Having worked directly with anxiety sufferers for some time now I know what a traumatic and horrific experience an anxiety disorder can be.
I’ve also experienced intense anxiety myself.
Equally, I see the word anxiety used often when perhaps it’s not anxiety?
Bear with me and read on.
The thing is, each and every one of us experiences normal everyday levels of nerves, stress, worry or concern.
Yet the word anxiety tends to be used to cover all forms of worry or nerves these days.
Anxiety is defined as “a feeling of unease such as worry or fear which can be mild or severe” (NHS.UK)
What I’m trying to highlight here is that there’s a marked distinction between feeling anxious, and suffering from an anxiety disorder.
If the word anxiety is used incorrectly, those who actually are suffering greatly from an anxiety disorder (and who’re in the process of healing this) perhaps don’t feel as well understood as could be?
It’s common to hear comments like “Oh, you’re just worrying too much, take a chill pill,” directed at anxiety sufferers.
And the “It’ll be alright, stop thinking about it!”
But this doesn’t help.
Nor do comments like this stop the physical symptoms, emotions or irrational thoughts we have on a daily basis.
No, this is anxiety.
I’ve done chest x-rays on patients with suspected heart attacks, and it boiled down to a panic attack.
I’ve heard the shaky, tearful, painstaking voices of clients, full of fear while they sit in the comfort & safety of their homes.
I’ve been told, “I feel like I’m dying, I can’t breathe”.
This is anxiety.
Anxiety to the degree that I’m talking about here was first recognised in the late 18th century.
But even nowadays, anxiety frequently occurs with other conditions such as stress and depression.
Meaning it’s difficult to diagnose it as an anxiety disorder from the medical point of view.
This is what makes it so difficult to diagnose and treat.
Everyone seems to suffer differently.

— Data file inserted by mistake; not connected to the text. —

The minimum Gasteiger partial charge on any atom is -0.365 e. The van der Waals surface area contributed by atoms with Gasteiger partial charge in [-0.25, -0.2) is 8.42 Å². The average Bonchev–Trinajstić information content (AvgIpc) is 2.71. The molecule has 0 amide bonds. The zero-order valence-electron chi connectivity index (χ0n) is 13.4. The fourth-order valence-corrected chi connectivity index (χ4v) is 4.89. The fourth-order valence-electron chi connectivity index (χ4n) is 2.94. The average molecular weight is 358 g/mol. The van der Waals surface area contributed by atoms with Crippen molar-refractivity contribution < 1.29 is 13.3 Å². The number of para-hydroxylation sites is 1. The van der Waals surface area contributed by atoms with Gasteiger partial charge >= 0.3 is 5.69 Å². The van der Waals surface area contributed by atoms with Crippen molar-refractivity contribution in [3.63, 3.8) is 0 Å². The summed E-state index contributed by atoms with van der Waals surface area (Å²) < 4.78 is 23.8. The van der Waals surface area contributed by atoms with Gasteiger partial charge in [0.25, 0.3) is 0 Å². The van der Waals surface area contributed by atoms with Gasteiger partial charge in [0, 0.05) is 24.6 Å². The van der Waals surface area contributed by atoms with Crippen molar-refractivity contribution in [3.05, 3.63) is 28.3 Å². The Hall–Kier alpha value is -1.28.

The World Health Organisation (WHO) showed that 7.8% of the UK population suffers from an anxiety disorder.
The WHO also found that women are twice as likely to suffer from an anxiety disorder as men.
I do love a statistic, but stats depend on the answers of those who were part of the study.
So how can we know these numbers are even accurate?
Or that absolutely everyone who is suffering actually becomes part of these statistics?
The truth is, we can’t know.
If I was to guess, I’d say the numbers of those suffering from an anxiety disorder are far higher than recorded.
And that’s because not everyone gets diagnosed for some reason or other.
According to medical books, there are 6 classified anxiety disorders:
-Generalised anxiety disorder
-Social anxiety disorder
-Post-traumatic stress disorder
I understand it can be terrifying to think of being diagnosed with an anxiety disorder.
However, the reason for getting a diagnosis of an anxiety disorder if you’re suffering to the extent it’s affecting daily life is so the correct treatment can be offered, and the right support given to you.
I specialise in helping women overcome anxiety naturally, and have a particular interest in helping those who are recent mothers during the postnatal period.
But equally, I’m a healthcare professional myself, and would always recommend or suggest onward referral to a doctor to get a diagnosis should the severity of symptoms be outside the scope of my practice.
Do remember that getting help, reaching out, being seen and heard is part of healing.
It’s not a failure, it’s not a sign of weakness and it’s certainly not something to be embarrassed about.
Wishing you well as always.